The macroeconomic determinants of Covid19 mortality rate and the role of post subprime crisis decisions
Olivier Damette and
Working Papers from HAL
We investigate, for the first time, the empirical drivers of the Covid-19 crosscountry mortality rates at a macroeconomic level. The intensity of the pandemic (number of infected people), the demographic structure (proportion of people age 65 or above) and the openness degree (number of tourists arrivals) seem to be significant predictors in addition to health infrastructures (number of hospital beds, physicians). We also find that the subprime crisis and the austerity policies conducted in certain countries, by reducing the public health expenditures in the last ten years and altering the adaptation capacity of the health system, have probably intensified the tragic consequences of the Covid-19 pandemic. Pollution seems to have only played a marginal role as well as control strategies (travel restrictions, testing policy). We do not find consistent effects against the Covid-19 virus due to past exposal to other types of epidemics like Malaria or Tuberculosis.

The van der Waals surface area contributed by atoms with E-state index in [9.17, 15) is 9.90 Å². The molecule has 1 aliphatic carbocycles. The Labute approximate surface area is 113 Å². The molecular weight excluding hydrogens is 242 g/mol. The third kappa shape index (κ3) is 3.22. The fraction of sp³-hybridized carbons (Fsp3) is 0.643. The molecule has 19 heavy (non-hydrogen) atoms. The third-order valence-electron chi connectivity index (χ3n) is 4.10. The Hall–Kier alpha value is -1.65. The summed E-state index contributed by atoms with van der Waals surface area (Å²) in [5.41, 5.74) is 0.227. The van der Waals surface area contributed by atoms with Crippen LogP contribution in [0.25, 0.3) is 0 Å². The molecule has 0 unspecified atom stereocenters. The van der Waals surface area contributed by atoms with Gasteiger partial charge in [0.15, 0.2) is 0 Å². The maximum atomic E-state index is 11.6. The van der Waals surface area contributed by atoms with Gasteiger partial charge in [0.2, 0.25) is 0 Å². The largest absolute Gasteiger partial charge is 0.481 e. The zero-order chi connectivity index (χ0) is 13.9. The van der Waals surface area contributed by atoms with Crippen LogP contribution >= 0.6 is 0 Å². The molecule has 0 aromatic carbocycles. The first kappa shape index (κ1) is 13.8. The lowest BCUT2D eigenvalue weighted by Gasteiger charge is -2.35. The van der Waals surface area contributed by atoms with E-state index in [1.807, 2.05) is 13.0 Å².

Keywords: Covid-19 pandemic; fatalities; macroeconomic drivers; health infrastructure; health spending; Covid-19 control strategies; pollution; immunity; austerity policies (search for similar items in EconPapers)
New Economics Papers: this item is included in nep-age, nep-env, nep-mac and nep-pke
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